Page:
Maybe you work long hours and come home to a mountain of bills.
Or maybe you worry about your aging parents, quarrels with your wife or the traffic that certainly isn't getting better.
Hey, guys get stressed out too. But we don't always deal with it in healthy ways. For example, we might try to keep how we're feeling inside or take it out on those we love.
"Stress is a part of life," says Glenn Good, PhD, former president of the American Psychological Association's Society for Psychological Study of Men and Masculinity. "But at the same time, we don't want to have too much stress."
What stresses men out?
Sources of stress vary from person to person. Work, relationships, money: Almost anything can be stressful at times.
Two common sources of stress for men are work and parenthood.
Men are particularly likely to experience job stress, Dr. Good says. "Many men define themselves, in large part, through their work. So if our work is not going well, that kind of shakes us to our core."
Even positive events at work, such as a promotion, can trigger stress.
At home, parenting can present unique challenges for men.
"To be an effective parent typically means putting the adult person's needs aside to better serve the needs of the younger person. Guys aren't necessarily socialized to do that until they're quite a bit older," Dr. Good says.
Stress can take a toll
Just as the causes of stress can vary from person to person, how we deal with stress is also an individual matter.
It's important to make sure this response is a positive one. Letting stress go unchecked or dealing with it in negative ways can affect your relationships and your health.
Examples of unhealthy ways to respond to stress include:
Hostility. Stress can make anyone snap at friends, co-workers or family members. But according to the Office on Women's Health, men may react to stress with hostility and anger more than women do. This may be because the male hormone testosterone blocks the calming effects of a chemical called oxytocin during stress.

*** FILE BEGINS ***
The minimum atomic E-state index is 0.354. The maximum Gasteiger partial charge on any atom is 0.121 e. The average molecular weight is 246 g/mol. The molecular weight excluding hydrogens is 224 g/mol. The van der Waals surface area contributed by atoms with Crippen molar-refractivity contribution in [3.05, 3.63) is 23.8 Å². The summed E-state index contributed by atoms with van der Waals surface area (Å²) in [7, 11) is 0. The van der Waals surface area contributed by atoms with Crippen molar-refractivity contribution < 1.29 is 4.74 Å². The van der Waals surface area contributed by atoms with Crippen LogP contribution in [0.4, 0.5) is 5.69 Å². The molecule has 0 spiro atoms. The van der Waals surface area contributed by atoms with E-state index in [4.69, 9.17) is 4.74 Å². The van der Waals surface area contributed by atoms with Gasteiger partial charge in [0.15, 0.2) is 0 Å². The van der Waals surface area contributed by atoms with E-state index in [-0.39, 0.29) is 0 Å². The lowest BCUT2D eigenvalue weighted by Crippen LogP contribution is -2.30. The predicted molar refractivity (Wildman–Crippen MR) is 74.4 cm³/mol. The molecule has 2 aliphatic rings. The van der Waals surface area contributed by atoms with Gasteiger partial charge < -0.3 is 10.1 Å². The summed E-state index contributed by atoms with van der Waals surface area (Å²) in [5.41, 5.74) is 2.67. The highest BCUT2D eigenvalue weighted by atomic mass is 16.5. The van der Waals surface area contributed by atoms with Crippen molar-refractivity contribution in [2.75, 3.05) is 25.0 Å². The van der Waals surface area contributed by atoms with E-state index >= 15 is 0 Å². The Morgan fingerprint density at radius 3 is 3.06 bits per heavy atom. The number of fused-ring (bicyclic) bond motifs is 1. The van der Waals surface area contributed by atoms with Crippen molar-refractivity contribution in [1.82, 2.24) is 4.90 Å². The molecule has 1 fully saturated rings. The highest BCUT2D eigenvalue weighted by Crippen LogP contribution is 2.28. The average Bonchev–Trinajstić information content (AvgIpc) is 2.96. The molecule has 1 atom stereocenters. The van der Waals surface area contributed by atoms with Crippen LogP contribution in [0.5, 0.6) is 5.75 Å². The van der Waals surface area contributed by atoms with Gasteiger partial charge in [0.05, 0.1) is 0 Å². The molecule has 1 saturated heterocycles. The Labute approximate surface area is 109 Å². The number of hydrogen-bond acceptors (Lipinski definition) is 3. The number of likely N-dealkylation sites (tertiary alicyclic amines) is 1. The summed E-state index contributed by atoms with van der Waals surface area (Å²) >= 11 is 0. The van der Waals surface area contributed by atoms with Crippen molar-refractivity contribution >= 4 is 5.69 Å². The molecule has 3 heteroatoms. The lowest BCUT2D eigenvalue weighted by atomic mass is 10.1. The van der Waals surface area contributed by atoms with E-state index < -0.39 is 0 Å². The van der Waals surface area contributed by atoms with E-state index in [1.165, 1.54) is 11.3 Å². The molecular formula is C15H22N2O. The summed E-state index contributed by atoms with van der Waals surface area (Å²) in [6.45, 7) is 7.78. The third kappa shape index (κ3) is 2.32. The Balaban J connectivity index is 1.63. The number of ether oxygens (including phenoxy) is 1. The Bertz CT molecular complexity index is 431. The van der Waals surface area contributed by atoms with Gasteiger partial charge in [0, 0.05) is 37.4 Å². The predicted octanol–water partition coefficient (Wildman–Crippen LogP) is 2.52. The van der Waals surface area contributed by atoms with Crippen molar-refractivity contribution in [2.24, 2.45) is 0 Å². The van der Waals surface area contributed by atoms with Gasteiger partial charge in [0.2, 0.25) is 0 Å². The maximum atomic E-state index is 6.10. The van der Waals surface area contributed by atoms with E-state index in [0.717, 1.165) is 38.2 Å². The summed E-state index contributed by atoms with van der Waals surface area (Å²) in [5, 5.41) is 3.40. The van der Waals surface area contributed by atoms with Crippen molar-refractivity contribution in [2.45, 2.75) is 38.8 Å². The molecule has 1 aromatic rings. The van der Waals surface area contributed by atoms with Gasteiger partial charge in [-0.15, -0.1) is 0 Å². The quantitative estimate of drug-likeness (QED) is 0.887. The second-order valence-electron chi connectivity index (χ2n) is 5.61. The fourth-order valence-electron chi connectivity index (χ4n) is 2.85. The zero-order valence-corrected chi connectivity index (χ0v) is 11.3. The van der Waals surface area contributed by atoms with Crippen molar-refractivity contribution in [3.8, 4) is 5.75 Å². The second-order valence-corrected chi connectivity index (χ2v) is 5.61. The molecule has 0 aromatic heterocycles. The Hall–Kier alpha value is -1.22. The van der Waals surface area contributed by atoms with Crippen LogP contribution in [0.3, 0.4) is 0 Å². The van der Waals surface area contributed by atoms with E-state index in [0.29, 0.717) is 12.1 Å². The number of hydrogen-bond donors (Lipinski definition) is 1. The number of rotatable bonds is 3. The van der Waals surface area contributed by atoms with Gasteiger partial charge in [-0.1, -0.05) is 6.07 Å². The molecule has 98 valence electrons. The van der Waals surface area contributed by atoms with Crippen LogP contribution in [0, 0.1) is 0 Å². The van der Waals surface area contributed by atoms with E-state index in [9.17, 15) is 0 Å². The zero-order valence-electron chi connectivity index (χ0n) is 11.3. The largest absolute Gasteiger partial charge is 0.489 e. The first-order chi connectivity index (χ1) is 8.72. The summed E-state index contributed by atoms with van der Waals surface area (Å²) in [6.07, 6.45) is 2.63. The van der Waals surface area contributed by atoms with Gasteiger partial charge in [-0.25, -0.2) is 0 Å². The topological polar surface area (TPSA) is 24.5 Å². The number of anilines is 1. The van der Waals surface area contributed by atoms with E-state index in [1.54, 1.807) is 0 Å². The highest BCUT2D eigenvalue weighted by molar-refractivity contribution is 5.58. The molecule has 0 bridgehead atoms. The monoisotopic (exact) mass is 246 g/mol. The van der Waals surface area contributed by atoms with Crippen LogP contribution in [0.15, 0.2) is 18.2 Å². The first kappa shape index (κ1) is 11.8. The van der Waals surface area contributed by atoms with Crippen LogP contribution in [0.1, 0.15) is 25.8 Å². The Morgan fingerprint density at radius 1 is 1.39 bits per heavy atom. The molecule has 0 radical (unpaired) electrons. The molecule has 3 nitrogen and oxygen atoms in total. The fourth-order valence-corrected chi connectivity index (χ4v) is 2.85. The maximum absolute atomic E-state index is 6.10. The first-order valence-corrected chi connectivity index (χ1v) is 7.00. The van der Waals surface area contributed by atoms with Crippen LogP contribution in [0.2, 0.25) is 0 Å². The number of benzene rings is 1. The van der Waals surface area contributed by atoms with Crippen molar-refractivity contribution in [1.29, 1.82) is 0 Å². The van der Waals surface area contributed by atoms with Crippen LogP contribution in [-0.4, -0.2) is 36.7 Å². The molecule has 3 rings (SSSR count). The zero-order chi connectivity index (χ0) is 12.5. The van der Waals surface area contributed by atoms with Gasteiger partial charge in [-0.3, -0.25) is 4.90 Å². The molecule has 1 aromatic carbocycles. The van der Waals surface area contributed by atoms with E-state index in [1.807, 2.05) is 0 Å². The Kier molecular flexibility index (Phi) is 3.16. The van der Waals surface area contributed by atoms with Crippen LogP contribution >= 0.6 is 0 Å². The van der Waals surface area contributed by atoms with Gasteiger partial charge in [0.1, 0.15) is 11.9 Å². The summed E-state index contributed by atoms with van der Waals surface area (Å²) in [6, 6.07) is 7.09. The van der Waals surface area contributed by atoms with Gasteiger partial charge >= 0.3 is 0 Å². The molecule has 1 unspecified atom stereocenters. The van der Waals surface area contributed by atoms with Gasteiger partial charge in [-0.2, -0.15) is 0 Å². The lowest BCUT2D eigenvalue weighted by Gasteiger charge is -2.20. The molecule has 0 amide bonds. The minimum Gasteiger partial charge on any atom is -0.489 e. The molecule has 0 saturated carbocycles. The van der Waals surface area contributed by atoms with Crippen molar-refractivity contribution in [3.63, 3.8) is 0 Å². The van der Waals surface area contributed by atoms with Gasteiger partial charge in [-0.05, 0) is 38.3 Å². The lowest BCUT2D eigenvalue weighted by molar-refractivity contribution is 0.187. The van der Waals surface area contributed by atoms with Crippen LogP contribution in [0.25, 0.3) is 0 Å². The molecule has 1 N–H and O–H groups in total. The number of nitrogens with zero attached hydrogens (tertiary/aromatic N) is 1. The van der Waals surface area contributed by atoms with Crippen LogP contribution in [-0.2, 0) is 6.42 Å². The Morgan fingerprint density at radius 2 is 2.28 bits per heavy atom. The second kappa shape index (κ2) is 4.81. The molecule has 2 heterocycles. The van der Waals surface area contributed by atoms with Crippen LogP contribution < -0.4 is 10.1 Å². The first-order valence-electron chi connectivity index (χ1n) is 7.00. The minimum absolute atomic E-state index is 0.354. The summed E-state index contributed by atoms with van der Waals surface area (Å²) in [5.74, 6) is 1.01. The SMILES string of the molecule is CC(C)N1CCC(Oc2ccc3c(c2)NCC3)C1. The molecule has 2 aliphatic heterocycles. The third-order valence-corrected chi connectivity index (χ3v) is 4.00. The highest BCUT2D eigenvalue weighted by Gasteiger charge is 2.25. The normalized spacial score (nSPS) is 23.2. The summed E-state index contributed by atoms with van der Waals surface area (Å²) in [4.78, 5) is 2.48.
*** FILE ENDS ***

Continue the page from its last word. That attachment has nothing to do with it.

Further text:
Withdrawal. Men may also be less likely to talk about stress. Guys often get the message that the strong, silent type is ideal and that we shouldn't show vulnerability, according to Dr. Good.
"But that really is very problematic for most guys because that isn't what a healthy person is," he says.
Poor health choices. Responding to stress by smoking, drinking alcohol or driving too fast can jeopardize your health and the safety of others, according to the Men's Health Network.
Making poor dietary choices as well as not exercising are other unhealthy ways that some men deal with stress.
Take positive action
There is a variety of healthy and positive steps you can take to help cope with stress.
Here's some advice from Dr. Good and other experts:
Take care of your health. Routine maintenance, like eating nutritiously, exercising and getting enough sleep, can help you manage stress, Dr. Good says.
Talk about it. Talking with a trusted friend or partner is a good way to cope with stress.
"It's particularly important that guys have someone who is nonjudgmental, interested and can provide some supportive feedback," Dr. Good says. "That doesn't mean they have to know how to fix it."
Balance work with downtime. "If we're trying to burn the candle at both ends for a while, then we ought to make sure we schedule time where it's not burning at all," Dr. Good says.
Don't self-medicate with alcohol, tobacco or drugs. In the long run, this may cause more stress and health problems.
Unwind. Take up a hobby or a new sport. "Find some healthy way to recharge your batteries," Dr. Good says.
Get help when you need it. A mental health professional may be helpful if you need someone to talk to or if stress is overwhelming.
"Guys have a stigma about seeking assistance, including asking for directions—it's the classic cliché," Dr. Good says.
But, he adds, mental health professionals are trained experts who can provide consultation, "just like we take our car in to a mechanic if it isn't running so well."